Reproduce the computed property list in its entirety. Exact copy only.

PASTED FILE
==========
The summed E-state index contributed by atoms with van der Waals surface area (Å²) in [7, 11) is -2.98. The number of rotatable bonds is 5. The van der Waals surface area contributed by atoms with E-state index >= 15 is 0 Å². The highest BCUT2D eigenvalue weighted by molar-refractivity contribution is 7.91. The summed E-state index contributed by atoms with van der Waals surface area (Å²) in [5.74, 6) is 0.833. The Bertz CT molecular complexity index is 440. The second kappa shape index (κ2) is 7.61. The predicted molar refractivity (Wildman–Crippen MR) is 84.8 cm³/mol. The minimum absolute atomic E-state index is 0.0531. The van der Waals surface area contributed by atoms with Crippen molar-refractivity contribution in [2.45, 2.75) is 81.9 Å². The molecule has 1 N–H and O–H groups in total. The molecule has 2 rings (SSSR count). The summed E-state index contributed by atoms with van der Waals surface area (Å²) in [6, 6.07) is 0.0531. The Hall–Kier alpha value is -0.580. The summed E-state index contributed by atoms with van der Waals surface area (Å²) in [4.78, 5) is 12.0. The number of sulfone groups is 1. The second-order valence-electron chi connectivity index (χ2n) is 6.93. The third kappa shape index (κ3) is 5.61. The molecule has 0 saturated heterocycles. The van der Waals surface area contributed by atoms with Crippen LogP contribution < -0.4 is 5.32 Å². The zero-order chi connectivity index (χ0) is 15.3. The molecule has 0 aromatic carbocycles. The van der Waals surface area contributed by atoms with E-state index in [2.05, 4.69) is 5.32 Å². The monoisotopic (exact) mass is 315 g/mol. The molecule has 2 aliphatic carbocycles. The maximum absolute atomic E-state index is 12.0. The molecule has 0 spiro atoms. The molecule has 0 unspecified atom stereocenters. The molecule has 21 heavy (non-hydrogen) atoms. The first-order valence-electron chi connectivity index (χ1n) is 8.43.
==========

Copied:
The summed E-state index contributed by atoms with van der Waals surface area (Å²) in [7, 11) is -2.98. The number of rotatable bonds is 5. The van der Waals surface area contributed by atoms with E-state index >= 15 is 0 Å². The highest BCUT2D eigenvalue weighted by molar-refractivity contribution is 7.91. The summed E-state index contributed by atoms with van der Waals surface area (Å²) in [5.74, 6) is 0.833. The Bertz CT molecular complexity index is 440. The second kappa shape index (κ2) is 7.61. The predicted molar refractivity (Wildman–Crippen MR) is 84.8 cm³/mol. The minimum absolute atomic E-state index is 0.0531. The van der Waals surface area contributed by atoms with Crippen molar-refractivity contribution in [2.45, 2.75) is 81.9 Å². The molecule has 1 N–H and O–H groups in total. The molecule has 2 rings (SSSR count). The summed E-state index contributed by atoms with van der Waals surface area (Å²) in [6, 6.07) is 0.0531. The Hall–Kier alpha value is -0.580. The summed E-state index contributed by atoms with van der Waals surface area (Å²) in [4.78, 5) is 12.0. The number of sulfone groups is 1. The second-order valence-electron chi connectivity index (χ2n) is 6.93. The third kappa shape index (κ3) is 5.61. The molecule has 0 saturated heterocycles. The van der Waals surface area contributed by atoms with Crippen LogP contribution < -0.4 is 5.32 Å². The zero-order chi connectivity index (χ0) is 15.3. The molecule has 0 aromatic carbocycles. The van der Waals surface area contributed by atoms with E-state index in [2.05, 4.69) is 5.32 Å². The monoisotopic (exact) mass is 315 g/mol. The molecule has 2 aliphatic carbocycles. The maximum absolute atomic E-state index is 12.0. The molecule has 0 spiro atoms. The molecule has 0 unspecified atom stereocenters. The molecule has 21 heavy (non-hydrogen) atoms. The first-order valence-electron chi connectivity index (χ1n) is 8.43.